Media

Next Issue Media launches with all-you-can-read pricing model

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Though digital magazine circulation has increased significantly in recent months, it remains a mere one percent of overall circulation, Ad Age reported last week. A group of five major publishers is hoping Next Issue Media, a company launching its full-feature product tomorrow, can change that.

In a rare move, these five publishers have collaborated to sell multiple titles from a single digital newsstand. Hearst, Conde Nast, Time Inc., Meredith, and News Corp. have all invested in Next Issue, which first launched in beta last May.

Since then, the company has expanded its digital newsstand app to 32 titles, including such household names as People, Real Simple, and Esquire. The startup, which has offices in both New York City and Palo Alto, is currently focused on “the titles that everyone reads,” according to CEO Morgan Guenther, a former president of TiVo.

Next Issue is predicting that consumers want to access all titles in one place, similar to the way they watch television and movies on Hulu and Netflix. And the company designed its new pricing structure with this prediction in mind. In addition to selling single magazine issues and subscriptions, Next Issue will offer two unlimited monthly packages. Unlimited Basic will sell all monthly and bi-weekly titles for $9.99 per month, while Unlimited Premium will also include weekly titles for an additional $5. Guenther expects these monthly packages to appeal to magazine enthusiasts and families.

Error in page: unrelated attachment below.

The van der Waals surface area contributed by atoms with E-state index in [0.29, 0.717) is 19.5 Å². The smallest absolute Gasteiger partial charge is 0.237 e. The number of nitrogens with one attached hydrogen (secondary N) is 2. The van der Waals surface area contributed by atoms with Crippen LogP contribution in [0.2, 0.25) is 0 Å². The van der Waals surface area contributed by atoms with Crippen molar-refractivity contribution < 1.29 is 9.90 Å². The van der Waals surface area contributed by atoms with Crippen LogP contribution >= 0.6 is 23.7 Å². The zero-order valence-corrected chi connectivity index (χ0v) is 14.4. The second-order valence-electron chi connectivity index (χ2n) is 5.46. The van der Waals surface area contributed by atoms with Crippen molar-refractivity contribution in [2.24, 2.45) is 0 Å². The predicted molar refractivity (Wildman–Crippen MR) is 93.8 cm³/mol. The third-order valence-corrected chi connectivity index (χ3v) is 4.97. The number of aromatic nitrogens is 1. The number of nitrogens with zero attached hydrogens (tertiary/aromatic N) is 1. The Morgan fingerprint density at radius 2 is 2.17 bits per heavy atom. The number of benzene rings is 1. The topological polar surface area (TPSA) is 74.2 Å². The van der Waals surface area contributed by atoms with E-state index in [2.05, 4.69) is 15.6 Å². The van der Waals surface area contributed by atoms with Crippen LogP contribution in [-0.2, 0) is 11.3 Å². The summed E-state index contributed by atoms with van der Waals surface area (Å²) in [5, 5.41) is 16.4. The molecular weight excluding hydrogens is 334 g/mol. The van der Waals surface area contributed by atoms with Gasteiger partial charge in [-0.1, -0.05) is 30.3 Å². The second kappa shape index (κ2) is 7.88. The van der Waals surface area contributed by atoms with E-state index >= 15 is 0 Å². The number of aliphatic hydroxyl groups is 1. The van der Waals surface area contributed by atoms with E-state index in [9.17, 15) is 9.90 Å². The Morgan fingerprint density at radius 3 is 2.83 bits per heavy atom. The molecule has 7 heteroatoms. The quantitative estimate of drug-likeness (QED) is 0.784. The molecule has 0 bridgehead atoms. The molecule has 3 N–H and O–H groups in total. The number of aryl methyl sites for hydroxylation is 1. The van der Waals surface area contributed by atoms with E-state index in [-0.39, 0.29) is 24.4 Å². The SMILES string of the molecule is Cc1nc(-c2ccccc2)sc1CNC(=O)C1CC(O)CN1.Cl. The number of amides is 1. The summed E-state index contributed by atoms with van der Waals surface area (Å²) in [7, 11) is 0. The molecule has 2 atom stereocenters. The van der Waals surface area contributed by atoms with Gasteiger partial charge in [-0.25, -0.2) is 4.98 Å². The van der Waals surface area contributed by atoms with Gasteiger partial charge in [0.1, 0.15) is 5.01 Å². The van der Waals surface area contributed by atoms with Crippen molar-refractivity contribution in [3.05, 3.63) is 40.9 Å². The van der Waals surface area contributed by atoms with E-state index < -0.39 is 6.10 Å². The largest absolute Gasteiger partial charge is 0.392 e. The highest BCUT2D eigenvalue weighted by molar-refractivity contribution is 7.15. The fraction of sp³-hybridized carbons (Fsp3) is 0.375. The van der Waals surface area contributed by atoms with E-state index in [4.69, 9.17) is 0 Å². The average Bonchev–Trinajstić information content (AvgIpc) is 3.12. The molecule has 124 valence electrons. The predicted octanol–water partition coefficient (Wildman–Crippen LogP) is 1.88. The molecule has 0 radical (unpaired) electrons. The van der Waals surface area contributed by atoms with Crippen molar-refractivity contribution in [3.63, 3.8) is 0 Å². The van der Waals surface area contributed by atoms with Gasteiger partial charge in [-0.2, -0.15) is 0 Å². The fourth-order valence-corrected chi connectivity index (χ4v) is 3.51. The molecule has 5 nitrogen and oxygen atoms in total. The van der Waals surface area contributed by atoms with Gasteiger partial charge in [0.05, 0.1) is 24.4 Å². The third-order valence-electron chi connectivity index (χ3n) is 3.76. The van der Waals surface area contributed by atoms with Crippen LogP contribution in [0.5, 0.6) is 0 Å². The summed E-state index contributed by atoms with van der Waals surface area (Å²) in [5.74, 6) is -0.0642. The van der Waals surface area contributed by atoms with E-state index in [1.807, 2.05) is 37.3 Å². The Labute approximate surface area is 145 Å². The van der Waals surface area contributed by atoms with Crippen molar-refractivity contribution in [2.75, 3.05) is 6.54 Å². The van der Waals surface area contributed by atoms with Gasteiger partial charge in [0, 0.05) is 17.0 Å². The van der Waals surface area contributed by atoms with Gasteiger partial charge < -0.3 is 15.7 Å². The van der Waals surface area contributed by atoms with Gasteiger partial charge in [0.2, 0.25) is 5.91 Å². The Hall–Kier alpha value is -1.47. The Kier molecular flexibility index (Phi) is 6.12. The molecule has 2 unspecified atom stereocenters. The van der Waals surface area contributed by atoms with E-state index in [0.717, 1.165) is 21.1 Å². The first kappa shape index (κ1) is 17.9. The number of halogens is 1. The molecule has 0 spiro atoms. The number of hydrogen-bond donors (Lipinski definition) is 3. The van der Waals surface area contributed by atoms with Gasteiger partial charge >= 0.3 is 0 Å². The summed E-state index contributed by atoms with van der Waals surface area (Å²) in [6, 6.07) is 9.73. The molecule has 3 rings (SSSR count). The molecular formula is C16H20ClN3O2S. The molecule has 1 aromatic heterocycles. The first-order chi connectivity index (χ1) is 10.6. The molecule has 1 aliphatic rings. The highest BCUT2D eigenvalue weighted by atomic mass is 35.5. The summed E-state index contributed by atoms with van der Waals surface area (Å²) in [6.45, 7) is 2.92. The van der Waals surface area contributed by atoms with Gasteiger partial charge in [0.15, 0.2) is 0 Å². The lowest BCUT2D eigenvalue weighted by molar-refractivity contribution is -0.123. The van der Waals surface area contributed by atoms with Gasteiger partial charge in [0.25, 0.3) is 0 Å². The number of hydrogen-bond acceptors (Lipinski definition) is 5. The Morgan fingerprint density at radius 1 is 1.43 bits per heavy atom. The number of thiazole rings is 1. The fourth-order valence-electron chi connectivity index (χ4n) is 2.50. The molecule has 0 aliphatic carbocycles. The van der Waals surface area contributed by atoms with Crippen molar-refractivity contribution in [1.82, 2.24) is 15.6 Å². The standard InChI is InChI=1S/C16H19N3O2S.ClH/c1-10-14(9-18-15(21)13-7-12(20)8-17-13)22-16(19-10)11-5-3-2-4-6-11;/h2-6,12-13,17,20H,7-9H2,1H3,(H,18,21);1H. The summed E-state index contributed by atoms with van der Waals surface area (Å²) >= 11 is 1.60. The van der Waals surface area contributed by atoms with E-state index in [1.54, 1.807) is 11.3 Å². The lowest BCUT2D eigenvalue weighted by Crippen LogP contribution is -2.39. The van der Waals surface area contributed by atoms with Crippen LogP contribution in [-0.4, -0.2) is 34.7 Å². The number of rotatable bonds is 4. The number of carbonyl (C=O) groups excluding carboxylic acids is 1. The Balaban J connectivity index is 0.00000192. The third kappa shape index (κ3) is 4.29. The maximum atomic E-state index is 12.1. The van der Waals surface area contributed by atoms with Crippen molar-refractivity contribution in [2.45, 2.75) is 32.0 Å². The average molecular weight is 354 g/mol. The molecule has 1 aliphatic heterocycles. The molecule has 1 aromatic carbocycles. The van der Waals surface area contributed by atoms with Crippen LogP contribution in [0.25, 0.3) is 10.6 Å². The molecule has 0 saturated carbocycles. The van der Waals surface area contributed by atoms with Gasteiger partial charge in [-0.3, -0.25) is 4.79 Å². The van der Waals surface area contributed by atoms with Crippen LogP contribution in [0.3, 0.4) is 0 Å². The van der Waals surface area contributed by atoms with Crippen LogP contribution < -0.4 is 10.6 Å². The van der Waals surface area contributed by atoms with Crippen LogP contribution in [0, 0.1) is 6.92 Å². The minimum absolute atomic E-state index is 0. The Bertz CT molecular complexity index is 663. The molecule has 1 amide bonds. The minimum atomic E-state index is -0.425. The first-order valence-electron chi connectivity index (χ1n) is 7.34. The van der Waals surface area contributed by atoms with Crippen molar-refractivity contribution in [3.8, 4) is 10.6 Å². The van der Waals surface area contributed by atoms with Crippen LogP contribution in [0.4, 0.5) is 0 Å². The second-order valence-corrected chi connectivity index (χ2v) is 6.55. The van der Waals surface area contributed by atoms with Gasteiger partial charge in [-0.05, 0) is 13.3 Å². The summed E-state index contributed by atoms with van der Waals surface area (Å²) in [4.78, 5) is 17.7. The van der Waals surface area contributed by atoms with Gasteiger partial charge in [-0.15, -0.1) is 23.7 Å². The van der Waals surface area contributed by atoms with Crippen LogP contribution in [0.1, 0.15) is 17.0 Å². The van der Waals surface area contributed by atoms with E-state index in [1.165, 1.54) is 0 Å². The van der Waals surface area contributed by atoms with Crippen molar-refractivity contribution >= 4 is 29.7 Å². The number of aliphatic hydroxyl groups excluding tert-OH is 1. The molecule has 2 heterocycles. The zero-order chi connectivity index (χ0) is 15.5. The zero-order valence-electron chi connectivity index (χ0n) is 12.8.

Today, Next Issue has tens of thousands of customers who read an average of two magazine titles through the app. The company does allow customers to access content for free if they already have a print subscription. Though Guenther declined to say what percentage of customers are authenticating their print subscriptions, he did say that this option is a “big hit, people love it.”

Next Issue’s potential audience is currently limited, since the app is only available on tablets running Android version 3.0 or later, but the company hopes that will soon change. It plans to submit to the Apple App Store in the coming weeks and expects to be available for the iPad later this year.

Next Issue is not the only instance of collaboration between major publishers. Ongo, a company that aggregates and curates news content for a fee, has raised funding from publishers including The New York Times, Washington Post, and Gannett. Free digital newsreaders abound as well. Yet despite the popularity of free apps such as Flipboard and Pulse, Guenther firmly believes consumers will pay for Next Issue. “We’re focused on premium content,” he said, “content that’s not available for free on the web.”

Next Issue launched in 2009 and has raised an undisclosed amount of funding to date.